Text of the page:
Once you settle on a price, then you can talk about a trade-in if you have one. But Reed and Van Alst say to do your homework there too. A little research online can tell you what your trade is worth in ballpark terms. Reed suggests looking at the free pricing guides at Edmunds.com, Kelley Blue Book and NADA. On Autotrader, you can also see what people in your area are asking for your car model. And he says, "You can get an actual offer from Carvana.com and also by taking the car to a CarMax, where they will write you a check on the spot."
"Concerning the extended factory warranty, you can always buy it later," says Reed. "So if you're buying a new car, you can buy it in three years from now, just before it goes out of warranty." At that point, if you want the extended warranty, he says, you should call several dealerships and ask for the best price each can offer. That way, he says, you're not rolling the cost into your car loan and paying interest on a service you wouldn't even use for three years because you're still covered by the new car's warranty.
"We're actually living in a golden age of used cars," says Reed. "I mean, the reliability of used cars is remarkable these days." Reed says there is an endless river of cars coming off three-year leases that are in very good shape. And even cars that are older than that, he says, are definitely worth considering. "You know, people are buying good used cars at a hundred-thousand miles and driving them for another hundred-thousand miles," says Reed. "So I'm a big fan of buying a used car as a way to save money."
NPR has a personal finance Facebook group called Your Money and Your Life. And we asked group members about car buying. Many said they were shocked by how much money some other people in the group said they were spending on cars. Patricia and Dean Raeker from Minneapolis wrote, "40 years of owning vehicles and our total transportation purchases don't even add up to the cost of one of the financed ones these folks are talking about."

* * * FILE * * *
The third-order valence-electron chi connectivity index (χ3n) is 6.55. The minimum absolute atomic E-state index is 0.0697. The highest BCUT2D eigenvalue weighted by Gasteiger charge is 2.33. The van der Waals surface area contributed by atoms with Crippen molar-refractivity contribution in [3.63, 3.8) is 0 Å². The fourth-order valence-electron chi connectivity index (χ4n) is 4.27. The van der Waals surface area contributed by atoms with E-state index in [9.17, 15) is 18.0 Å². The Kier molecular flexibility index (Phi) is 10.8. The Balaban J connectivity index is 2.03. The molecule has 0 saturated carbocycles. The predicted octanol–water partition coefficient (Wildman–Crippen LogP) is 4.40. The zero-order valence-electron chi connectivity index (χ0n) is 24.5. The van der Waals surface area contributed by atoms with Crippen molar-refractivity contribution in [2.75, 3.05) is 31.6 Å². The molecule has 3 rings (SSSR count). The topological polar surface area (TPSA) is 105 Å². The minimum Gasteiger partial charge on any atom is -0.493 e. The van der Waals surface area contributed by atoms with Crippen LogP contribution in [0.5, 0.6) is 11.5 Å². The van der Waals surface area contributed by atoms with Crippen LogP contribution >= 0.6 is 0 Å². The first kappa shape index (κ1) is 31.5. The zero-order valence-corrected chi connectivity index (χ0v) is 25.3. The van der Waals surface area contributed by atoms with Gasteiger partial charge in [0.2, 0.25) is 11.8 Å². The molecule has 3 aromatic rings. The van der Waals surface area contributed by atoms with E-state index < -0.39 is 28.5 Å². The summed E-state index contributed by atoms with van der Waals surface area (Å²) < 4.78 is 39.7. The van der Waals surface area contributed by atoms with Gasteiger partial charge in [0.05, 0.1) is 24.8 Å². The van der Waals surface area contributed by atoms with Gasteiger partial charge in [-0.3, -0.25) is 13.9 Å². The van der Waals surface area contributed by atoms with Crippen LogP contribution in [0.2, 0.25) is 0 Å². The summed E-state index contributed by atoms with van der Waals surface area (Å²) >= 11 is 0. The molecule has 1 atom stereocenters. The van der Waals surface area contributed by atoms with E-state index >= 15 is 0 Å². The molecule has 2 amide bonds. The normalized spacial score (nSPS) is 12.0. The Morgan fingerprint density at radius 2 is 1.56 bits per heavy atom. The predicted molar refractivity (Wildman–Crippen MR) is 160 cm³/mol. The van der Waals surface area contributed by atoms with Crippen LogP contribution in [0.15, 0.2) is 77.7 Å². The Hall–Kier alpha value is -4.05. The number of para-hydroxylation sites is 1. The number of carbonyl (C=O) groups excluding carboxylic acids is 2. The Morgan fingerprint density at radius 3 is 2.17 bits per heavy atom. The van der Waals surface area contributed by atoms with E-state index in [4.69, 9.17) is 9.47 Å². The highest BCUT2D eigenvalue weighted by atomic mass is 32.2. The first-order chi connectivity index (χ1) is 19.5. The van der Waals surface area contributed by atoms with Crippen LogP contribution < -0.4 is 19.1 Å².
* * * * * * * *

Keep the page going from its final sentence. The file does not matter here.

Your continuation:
It is no secret that vehicle troubles are less than ideal. The worst-case scenario for many drivers is finding themselves with a blown engine. So can your engine problems be repaired? Is an engine replacement worth it? Or should you invest in a new vehicle? The mechanics at Chapel Hill Tire are here to answer all of your engine replacement questions.
How else will you save money by buying a used car? Insurance companies reward drivers who purchase used cars with lower rates. Since insurance rates are determined by the value of the car, used cars are cheaper to insure and cover if, for instance, they are totaled in a wreck. New cars are usually more expensive to replace or repair (thanks to all those bells and whistles), which is why insurance companies charge higher rates.
Most of these vehicles are nearly as expensive after a year as they are when buying new. This means it might be worth your money to pony up to a current model year and pocket the extra year and miles of new-car warranty that come with it.
AtBalise Subaru, we know buying a new car is a huge commitment, but we'rehere to help you ease your mind. There are many benefits of purchasing anew carfor your travels around Warwick, Providence, Cranston, and Pawtucket. And if you've never shopped with us before, Balise Subaru is your resource for a giant inventory and selection of new vehicles.